Comment »Posted on Saturday 6 June 2009 at 3:15 pm by Jacob Aron
In Biology, Climate Change & Environment, Space & Astronomy

I’m almost tempted to leave you with just the title of this post, but perhaps a little bit of explanation is required. It seems that scientists from the British Antarctic Survey (BAS) have found a rather novel way to monitor penguin population levels in the ice region – using satellite imaging to search for their poo.

Peter Fretwell and Dr Philip Trathan of the BAS outlined their novel technique in a paper published this week in Global Ecology and Biogeography. Using images taken by space satellites they were able to identify colony locations of emperor penguins in Antarctica. Despite the image quality being too low to pick out individual penguins, they were able to infer the presence of a colony by the distinctive brown stain they left behind.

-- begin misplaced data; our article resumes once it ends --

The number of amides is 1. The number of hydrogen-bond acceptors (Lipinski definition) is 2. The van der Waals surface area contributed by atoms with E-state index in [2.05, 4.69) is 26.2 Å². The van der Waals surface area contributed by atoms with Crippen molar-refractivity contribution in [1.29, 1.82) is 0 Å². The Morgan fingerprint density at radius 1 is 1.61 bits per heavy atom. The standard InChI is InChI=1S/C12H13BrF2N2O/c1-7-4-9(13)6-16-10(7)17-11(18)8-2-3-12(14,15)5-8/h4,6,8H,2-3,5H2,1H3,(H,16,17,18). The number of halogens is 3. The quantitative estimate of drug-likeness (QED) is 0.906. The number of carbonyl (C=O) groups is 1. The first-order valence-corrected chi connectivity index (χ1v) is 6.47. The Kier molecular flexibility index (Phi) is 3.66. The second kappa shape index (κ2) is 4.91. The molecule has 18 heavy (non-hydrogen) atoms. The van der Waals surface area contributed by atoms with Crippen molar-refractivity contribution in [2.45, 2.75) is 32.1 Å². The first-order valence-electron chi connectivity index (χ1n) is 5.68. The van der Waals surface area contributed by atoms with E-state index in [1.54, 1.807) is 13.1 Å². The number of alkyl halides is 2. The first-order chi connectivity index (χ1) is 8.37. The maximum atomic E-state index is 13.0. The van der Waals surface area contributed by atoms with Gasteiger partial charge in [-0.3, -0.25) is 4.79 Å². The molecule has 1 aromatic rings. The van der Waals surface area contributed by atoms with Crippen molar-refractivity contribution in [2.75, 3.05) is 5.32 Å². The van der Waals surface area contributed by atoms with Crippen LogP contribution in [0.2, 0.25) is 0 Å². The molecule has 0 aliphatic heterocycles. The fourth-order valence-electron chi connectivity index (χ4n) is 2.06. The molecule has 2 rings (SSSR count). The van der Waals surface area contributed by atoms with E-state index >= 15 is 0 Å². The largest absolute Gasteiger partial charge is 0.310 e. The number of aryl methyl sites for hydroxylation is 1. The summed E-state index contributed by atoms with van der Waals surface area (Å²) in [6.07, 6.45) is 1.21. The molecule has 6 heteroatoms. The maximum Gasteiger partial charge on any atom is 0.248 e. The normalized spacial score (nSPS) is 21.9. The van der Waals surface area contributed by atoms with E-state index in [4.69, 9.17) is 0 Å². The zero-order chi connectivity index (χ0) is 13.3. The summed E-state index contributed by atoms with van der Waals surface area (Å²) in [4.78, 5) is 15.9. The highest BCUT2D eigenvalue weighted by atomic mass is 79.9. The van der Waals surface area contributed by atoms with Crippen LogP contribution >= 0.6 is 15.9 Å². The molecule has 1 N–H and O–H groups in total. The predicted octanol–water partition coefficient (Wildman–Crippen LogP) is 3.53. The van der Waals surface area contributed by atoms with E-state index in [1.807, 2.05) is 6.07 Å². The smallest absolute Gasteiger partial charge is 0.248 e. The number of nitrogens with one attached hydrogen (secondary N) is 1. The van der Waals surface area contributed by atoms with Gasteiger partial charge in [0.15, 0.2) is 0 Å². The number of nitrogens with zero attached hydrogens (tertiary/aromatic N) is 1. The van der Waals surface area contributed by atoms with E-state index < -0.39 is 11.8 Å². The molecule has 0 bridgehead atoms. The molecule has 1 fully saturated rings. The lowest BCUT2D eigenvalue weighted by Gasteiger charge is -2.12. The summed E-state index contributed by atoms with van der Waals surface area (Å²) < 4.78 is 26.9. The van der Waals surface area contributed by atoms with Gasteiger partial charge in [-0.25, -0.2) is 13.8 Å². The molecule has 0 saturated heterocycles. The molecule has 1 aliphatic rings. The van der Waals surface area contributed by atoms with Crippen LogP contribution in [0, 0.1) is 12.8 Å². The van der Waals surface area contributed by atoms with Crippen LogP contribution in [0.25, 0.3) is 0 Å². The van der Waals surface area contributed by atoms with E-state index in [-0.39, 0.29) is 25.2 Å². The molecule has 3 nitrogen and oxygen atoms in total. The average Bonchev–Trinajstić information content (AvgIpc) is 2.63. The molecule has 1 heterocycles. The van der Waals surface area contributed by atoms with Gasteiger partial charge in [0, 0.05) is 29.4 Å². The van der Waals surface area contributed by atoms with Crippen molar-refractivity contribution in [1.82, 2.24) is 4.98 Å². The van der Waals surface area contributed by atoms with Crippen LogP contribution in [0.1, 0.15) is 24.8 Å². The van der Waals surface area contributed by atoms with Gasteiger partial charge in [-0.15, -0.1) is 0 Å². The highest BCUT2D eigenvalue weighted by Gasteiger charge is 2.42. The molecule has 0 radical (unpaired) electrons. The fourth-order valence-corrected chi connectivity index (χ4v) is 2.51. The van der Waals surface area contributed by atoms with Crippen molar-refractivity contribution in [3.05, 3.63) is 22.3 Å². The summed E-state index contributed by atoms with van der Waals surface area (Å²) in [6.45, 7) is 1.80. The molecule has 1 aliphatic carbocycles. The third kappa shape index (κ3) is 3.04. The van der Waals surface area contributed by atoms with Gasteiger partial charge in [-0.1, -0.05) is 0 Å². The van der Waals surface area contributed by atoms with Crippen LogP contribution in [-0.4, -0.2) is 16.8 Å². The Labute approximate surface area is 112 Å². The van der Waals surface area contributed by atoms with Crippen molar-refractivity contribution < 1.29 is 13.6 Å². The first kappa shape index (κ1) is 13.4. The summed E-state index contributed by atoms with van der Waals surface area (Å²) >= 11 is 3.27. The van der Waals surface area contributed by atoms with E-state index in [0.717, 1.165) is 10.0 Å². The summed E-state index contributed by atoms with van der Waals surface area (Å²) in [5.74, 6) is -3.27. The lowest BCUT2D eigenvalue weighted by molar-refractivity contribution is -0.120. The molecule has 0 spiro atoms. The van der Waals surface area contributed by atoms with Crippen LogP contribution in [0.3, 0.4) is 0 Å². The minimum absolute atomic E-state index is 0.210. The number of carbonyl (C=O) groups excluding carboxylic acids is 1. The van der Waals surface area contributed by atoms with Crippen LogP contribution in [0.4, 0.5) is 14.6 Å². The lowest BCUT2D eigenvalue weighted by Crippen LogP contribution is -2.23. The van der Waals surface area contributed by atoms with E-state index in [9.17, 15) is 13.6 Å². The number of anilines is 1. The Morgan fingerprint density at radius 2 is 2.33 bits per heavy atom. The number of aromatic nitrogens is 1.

Spot the stain.
Spot the stain.

Penguin poo, or guano, stands out from the white and blue sea ice as the only brown around. By picking out these areas of discolouration, Fretwell and Trathan found a total of 38 colonies, 10 of which were previously unknown. Emperor penguins are vulnerable to changes in the sea ice, so accurate information about colony locations is important in assessing the impact of climate change on the population.

Whilst searching for poo from space might sound silly, this research actually has important consequences for animal conservation. Unfortunately this method, whilst useful for finding unknown colonies, cannot really provide accurate estimates of the number of birds at each location. As such, the researchers call for further research to determine emperor penguins vulnerability to climate change.

Fretwell, P., & Trathan, P. (2009). Penguins from space: faecal stains reveal the location of emperor penguin colonies Global Ecology and Biogeography DOI: 10.1111/j.1466-8238.2009.00467.x

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